The school summer break is here at last, so many of us will be setting off for our family caravan holidays this weekend. Towing to the campsite can be one of the more stressful parts of going away, especially when the roads are busy and the temperatures high. Here’s a simple checklist which should help you prepare your car and caravan for a safe and hassle-free journey.
1. Top up on fluids
Your tow car needs to be in good condition, ready for the journey ahead. Check the oil, coolant and windscreen washer fluid levels, and top them up as necessary. If the windscreen wipers have been smearing rather than clearing the screen of late, replace the blades with new ones to make sure you have a clear view of the road ahead, whatever the weather.
2. Pump up tyres
Cars generally have two sets of recommended pressures for tyre inflation – one for lightly loaded driving and one for travelling with a heavy load. With the whole family on board, a boot full of luggage and the download from the caravan pressing on the towball, it’s important that the tyres are pumped up for heavily loaded driving. The tyres will hold their shape better and the car will be more stable and secure on the road.
Don’t forget the spare wheel, and remember to check the caravan tyres are properly inflated, too, especially if the tourer hasn’t done any touring for a while.
While you’re at it, check the sidewalls for cracks and make sure the tread depth is legal. There should be at least 1.6mm of tread in a continuous band running across the central three-quarters of the tyre around the whole circumference. That applies to the caravan’s tyres as well as the tow car’s.
3. Load carefully
To stay on the right side of the law, you must avoid overloading the car and caravan (the Maximum Authorised Mass is the most the car and caravan can weigh when loaded). If in any doubt, weigh the items you’re going to take with you so you know if you’re going to exceed your car or caravan’s payload.
Safe loading isn’t just a question of how much you carry. Where the weight is and how well it’s secured are also important. It’s better to load the most heavy items in the car so the weight ratio between the car and caravan is favourable. Put heavy things in first so they’re against the back seat and close to the axle, and leave anything you might need while on the journey within easy reach rather than buried under a suitcase.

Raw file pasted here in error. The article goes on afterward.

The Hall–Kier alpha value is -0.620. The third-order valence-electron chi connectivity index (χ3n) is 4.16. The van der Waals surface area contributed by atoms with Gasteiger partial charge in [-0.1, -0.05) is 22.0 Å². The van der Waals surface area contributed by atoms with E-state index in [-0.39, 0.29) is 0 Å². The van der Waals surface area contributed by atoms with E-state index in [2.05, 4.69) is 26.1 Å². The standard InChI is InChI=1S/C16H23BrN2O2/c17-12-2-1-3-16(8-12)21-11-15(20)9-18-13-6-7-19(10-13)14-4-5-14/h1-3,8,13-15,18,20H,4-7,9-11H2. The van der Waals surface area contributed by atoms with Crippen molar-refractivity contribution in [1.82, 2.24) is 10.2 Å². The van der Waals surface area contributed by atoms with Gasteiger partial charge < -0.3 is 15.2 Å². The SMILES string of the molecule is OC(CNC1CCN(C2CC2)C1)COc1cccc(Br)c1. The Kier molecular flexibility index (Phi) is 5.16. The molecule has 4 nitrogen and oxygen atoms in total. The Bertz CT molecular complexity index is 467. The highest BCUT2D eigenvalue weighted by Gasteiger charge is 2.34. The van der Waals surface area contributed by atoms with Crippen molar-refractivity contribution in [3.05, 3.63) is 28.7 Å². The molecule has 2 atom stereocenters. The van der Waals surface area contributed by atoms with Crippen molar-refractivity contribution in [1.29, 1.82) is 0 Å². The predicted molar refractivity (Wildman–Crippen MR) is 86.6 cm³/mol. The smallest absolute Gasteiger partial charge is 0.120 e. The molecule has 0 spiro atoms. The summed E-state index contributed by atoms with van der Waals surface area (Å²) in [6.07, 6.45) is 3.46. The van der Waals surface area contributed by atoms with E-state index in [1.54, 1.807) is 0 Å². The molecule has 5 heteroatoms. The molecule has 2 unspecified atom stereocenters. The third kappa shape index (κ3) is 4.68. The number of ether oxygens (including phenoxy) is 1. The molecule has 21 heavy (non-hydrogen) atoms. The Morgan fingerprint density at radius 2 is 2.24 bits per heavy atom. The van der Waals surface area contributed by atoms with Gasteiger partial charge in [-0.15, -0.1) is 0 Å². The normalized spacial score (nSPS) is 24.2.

If you do need to carry anything heavy in the caravan, keep it low down and close to the axle for the sake of stability. Secure the items so they can’t move around while you’re driving. Remember to leave the water tanks empty when travelling. Filling them up is a quick and easy job once you have arrived at the campsite.
Remember the 85% guideline: aim to keep the laden weight of your caravan to no more than 85% of the kerbweight of the tow car, especially if you are new to caravanning. Higher matching ratios of up to 100% are acceptable for experienced tow car drivers. Under no circumstances should the weight of the caravan exceed the car’s legal towing limit.
4. Plan your journey
Few caravanners would ever set off on holiday without knowing where they are going, but it pays to give the last few miles of the route particular attention. Big A-roads and motorways are easy to drive on compared with narrow country roads with steep gradients, rough surfaces and sudden sharp turns.
Many campsites provide advice as to the best way to approach the site when towing, as it’s not always the most direct route. Check the caravan park’s website or give them a call to confirm the easiest way to reach the site, or if there are roads that are best avoided when towing.
5. Check the rules if towing abroad
Touring abroad can be very rewarding, but brings its own challenges. Remember to use adaptors to convert your headlights if you’ll be driving on the right-hand side of the road, and familiarise yourself with the speed limits of the countries you are travelling through.
Regulations differ from country to country, even within the European Union. In France, drivers must have a breathalyser with them (although, oddly, there’s no fine if you are caught without one). Some countries require a driver to have reflective clothing with them in case their car breaks down at night. The AA publishes a useful guide to what’s required in different countries.
Safe loading isn't just a question of how much you carry